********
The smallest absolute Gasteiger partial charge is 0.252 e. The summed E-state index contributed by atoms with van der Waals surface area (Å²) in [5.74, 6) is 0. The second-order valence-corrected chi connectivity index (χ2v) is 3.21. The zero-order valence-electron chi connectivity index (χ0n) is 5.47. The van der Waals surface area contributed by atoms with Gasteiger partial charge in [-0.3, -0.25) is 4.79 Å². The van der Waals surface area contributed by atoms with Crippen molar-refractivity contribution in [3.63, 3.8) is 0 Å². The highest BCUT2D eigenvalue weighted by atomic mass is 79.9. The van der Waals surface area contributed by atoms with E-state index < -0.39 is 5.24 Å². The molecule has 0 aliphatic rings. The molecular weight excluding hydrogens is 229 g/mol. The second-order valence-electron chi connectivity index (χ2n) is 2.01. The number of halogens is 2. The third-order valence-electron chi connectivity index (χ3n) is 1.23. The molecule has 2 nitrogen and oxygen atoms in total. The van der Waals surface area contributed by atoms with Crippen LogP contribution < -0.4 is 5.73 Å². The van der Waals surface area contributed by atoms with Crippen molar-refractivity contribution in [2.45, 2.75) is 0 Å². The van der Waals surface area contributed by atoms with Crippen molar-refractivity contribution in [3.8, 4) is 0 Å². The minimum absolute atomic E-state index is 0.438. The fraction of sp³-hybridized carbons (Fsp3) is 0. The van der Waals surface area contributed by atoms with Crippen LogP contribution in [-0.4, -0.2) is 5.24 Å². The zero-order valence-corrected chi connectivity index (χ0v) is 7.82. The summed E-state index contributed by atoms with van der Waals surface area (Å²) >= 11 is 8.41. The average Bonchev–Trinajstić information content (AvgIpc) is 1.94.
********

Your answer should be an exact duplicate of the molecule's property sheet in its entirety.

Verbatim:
The smallest absolute Gasteiger partial charge is 0.252 e. The summed E-state index contributed by atoms with van der Waals surface area (Å²) in [5.74, 6) is 0. The second-order valence-corrected chi connectivity index (χ2v) is 3.21. The zero-order valence-electron chi connectivity index (χ0n) is 5.47. The van der Waals surface area contributed by atoms with Gasteiger partial charge in [-0.3, -0.25) is 4.79 Å². The van der Waals surface area contributed by atoms with Crippen molar-refractivity contribution in [3.63, 3.8) is 0 Å². The highest BCUT2D eigenvalue weighted by atomic mass is 79.9. The van der Waals surface area contributed by atoms with E-state index < -0.39 is 5.24 Å². The molecule has 0 aliphatic rings. The molecular weight excluding hydrogens is 229 g/mol. The second-order valence-electron chi connectivity index (χ2n) is 2.01. The number of halogens is 2. The third-order valence-electron chi connectivity index (χ3n) is 1.23. The molecule has 2 nitrogen and oxygen atoms in total. The van der Waals surface area contributed by atoms with Crippen LogP contribution < -0.4 is 5.73 Å². The van der Waals surface area contributed by atoms with Crippen molar-refractivity contribution in [2.45, 2.75) is 0 Å². The van der Waals surface area contributed by atoms with Crippen molar-refractivity contribution in [3.8, 4) is 0 Å². The minimum absolute atomic E-state index is 0.438. The fraction of sp³-hybridized carbons (Fsp3) is 0. The van der Waals surface area contributed by atoms with Crippen LogP contribution in [-0.4, -0.2) is 5.24 Å². The zero-order valence-corrected chi connectivity index (χ0v) is 7.82. The summed E-state index contributed by atoms with van der Waals surface area (Å²) >= 11 is 8.41. The average Bonchev–Trinajstić information content (AvgIpc) is 1.94.